Pitkin Family Vault

Ruth Shapleigh Brown – Pitkin Family Vault (circa 1810)



This vault, unique in the cemetery, occupies a prominent place in the landscape indicating the prominence of the Pitkin family itself at that time. When built in the early 1800s the family was at its peak in number and influence.

In a town with a number of large dynastic families, Roberts, Forbes, Goodwins or Omlsteds, among the most prominent, the Pitkins were by far the largest multi-generational family the town has ever experienced. Throughout the town and beyond Hartford, they were present in every corner, at every level and in nearly every endeavor such as landowners, politics, law, business enterprises, and even the Congregational Church.

As an example of their size and generational mix entombed in this vault represents an impressive cross-section of just one branch of the family, that of Elisha PItkin and descendants whose birth dates have an 83 year range of 1793 to 1876. Symbolic of the clan itself, the vault dominates by just being there, bold, unadorned, timelessly enduring and not to be take slightly. Its outer simplicity belies some impressive examples of the family’s wealth which are hidden from sight.

This includes a rare example of a Fisk Coffin, affordable only by the wealthy. An airtight metal coffin, patented in 1848 by a Rhode Island company, was formed in the shape of a body at rest resembling an Egyptian mummy case with sculpted arms.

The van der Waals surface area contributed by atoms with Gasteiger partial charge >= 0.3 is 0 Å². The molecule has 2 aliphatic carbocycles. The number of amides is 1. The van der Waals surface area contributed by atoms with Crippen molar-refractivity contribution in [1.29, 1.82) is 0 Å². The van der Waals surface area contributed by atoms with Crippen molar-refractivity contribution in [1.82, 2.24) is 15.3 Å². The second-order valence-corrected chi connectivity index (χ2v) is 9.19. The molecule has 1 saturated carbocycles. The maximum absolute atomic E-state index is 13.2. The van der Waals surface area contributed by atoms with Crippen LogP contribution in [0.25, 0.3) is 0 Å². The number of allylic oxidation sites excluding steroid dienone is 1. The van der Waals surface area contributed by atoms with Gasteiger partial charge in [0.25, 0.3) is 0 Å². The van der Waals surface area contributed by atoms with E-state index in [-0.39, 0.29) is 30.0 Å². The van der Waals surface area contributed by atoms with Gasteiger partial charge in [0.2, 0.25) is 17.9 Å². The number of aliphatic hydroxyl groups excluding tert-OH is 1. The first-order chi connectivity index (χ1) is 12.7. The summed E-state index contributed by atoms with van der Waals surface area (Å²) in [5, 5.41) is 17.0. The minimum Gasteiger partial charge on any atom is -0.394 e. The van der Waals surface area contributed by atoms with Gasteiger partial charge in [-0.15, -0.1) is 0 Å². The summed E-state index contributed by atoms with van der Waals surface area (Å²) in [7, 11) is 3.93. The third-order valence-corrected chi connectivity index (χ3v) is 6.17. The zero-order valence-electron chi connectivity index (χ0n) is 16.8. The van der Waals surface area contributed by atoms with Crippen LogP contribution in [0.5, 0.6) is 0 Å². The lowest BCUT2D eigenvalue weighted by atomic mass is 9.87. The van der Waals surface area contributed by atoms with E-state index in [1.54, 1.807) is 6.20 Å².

While in the 1850s an average pine coffin would have cost around $2, the Fisk coffin cost $100, an indication of it being for someone of cultural and societal importance. Less costly but still impressive is an embossed polychromed tin coffin for Misses Elisha Pitkin, which also has a small oval pane of glass over the face for viewing. These two coffins rest on a low brick platform in the middle surrounded by the others siting on brick shelves along the three sides.

The original wooden door of the vault rotted long ago but was replaced by a thick iron plate welded in place which permanently sealed the vault. Now this is also gone as cement fills its space making it flush with the elevation. The vault constructed in layers of bricks, was filled with cement in 2010, as an emergency measure we needed to prevent its imminent collapse.

The 18th century family genealogy does make mention of an intention to move these bodies out into the cemetery grounds, but obviously this venture was never undertaken.

Long before the vault was filled, the Connecticut State Archeologist oversaw a detailed survey of all the interred bodies, including gender, estimate of age, and possible cause of death, if evident; plus information on coffins and any other surviving artifacts.

It was from that project and the work of John Spaulding, that we now have the memorial plaque that commemorates those interred here.